Floyd Mayweather Jr. to fight Andre Berto on Sept. 12

Floyd Mayweather Jr. (48-0), left, will fight Andre Berto (30-3) on Sept. 12 in Las Vegas.

Floyd Mayweather Jr. (48-0), left, will fight Andre Berto (30-3) on Sept. 12 in Las Vegas.

(Wally Skalij / Los Angeles Times / Alberto E. Rodriguez / Getty Images)

Floyd Mayweather Jr.’s attempt to match late heavyweight champion Rocky Marciano’s 49-0 record at retirement will come against former welterweight world champion Andre Berto Sept. 12 at MGM Grand in Las Vegas.

“I’m ready to get back in the ring on September 12 and prove again to the whole world why I’m ‘The Best Ever,’” said Mayweather. “I always bring my A-game and this fight against Andre Berto is no exception. He’s a young, strong fighter who is hungry to take down the best. Forty-eight have tried before and on September 12, I’m going to make it 49.”

Mayweather (48-0, 26 knockouts) announced on social media Tuesday that he’ll fight Berto (30-3, 23 KOs) on Showtime pay-per-view.

“September 12, 2015 number 49. Come be part of the history. Book your hotel and flights now,” Mayweather tweeted Tuesday morning.


Many fans have expressed little appetite for a bout in which Mayweather will be heavily favored, and the 38-year-old champion recognized that while originally trying to place the fight on CBS.

Creating sufficient advertising revenue in a limited window made it impossible to financially support the endeavor, however. Mayweather has made more than $30 million in each of his prior five Showtime pay-per-view fights.

This bout will be the final one in his Showtime deal. While Mayweather has said he’ll retire after the bout, many expect him to be swayed to return for a 50th fight in May when Las Vegas opens its new arena.

He’s not hurting for money. Mayweather’s unanimous-decision victory over Manny Pacquiao on May 2 generated a record $400 million in pay-per-view sales and Mayweather pocketed in excess of $220 million.


While there were calls for Mayweather to meet someone more challenging on pay-per-view, the champion chafed at repeated criticism aimed at him by former junior-welterweight Amir Khan (31-3, 19 KOs) in news reports, and unbeaten contender Keith Thurman suffered a hand injury in his most recent bout that left him unavailable.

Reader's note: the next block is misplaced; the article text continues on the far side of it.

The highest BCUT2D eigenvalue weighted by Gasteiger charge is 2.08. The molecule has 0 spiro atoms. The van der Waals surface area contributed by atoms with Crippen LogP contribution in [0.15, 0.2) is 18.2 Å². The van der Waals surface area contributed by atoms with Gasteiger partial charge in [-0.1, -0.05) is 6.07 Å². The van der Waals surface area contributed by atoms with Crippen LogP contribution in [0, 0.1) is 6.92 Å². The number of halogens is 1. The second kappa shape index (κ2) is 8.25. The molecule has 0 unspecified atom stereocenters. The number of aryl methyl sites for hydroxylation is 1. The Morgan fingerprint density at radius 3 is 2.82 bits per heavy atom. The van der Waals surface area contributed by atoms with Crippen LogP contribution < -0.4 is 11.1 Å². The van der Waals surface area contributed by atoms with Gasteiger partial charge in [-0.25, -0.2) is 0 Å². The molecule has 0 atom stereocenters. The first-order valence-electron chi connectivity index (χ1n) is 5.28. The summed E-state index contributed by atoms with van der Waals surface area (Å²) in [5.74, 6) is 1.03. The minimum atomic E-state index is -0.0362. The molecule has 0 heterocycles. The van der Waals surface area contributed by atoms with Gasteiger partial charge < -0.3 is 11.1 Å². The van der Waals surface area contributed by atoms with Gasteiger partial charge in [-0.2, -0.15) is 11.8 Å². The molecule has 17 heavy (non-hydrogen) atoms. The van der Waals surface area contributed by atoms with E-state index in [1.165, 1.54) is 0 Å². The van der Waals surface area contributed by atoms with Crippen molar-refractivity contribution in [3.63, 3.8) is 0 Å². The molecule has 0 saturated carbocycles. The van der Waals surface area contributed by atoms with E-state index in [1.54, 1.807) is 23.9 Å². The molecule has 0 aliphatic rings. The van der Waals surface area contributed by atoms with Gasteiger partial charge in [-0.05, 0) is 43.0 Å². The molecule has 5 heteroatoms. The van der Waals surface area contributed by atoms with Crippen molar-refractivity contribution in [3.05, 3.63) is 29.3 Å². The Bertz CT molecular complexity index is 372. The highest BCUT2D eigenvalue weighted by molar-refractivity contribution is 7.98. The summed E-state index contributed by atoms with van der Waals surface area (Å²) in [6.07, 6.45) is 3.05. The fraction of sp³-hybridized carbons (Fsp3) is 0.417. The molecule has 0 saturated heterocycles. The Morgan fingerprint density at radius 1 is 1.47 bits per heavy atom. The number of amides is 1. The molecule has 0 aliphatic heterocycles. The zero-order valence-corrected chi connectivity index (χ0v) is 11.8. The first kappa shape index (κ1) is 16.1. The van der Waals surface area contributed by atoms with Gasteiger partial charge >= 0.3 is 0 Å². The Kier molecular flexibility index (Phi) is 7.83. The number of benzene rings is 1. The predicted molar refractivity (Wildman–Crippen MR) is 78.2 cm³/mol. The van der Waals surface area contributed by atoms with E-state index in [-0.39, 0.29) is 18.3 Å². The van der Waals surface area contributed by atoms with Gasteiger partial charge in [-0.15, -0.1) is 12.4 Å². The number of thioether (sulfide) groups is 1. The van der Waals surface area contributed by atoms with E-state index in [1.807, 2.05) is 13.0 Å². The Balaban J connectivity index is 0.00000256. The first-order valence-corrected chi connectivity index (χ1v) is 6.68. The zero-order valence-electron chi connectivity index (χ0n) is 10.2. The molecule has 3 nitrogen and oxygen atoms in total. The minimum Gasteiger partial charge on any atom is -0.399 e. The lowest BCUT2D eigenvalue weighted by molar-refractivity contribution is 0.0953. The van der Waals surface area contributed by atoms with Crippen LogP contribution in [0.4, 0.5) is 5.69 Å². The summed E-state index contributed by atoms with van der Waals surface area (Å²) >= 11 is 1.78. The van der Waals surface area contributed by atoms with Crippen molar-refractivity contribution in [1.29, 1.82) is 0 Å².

So Berto remains the choice.

“Best believe that I plan to bring it to Floyd and I’m not concerned about what 48 other fighters have been unable to do,” said Berto. “Somebody is getting knocked out and it won’t be me. You don’t want to miss this.”

Florida’s Berto, a native of Haiti, overcame a career-threatening shoulder injury to defeat Riverside’s Josesito by sixth-round technical knockout in March in Ontario.


“I’m happy to be in the running for this fight and am definitely up for the challenge,” Berto said in a prepared statement emailed to reporters last month. “I know it will be a great fight if it happens.”

Despite reports that CBS/Showtime is obligated to pay Mayweather $30 million-plus, that’s a “myth,” one boxing official familiar with the deal said.

Regardless, Mayweather is a powerful draw.

His victories over Saul “Canelo” Alvarez and Oscar De La Hoya rank second and third on the list of richest fights ever.


The card will include a super-middleweight title defense by Badou Jack against mandatory challenger George Groves.

World Boxing Organization super-featherweight champion Roman Martinez of Puerto Rico will also defend his belt in a rematch of his unanimous-decision victory over Mexico’s Orlando Salido.


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Follow Lance Pugmire on Twitter @latimespugmire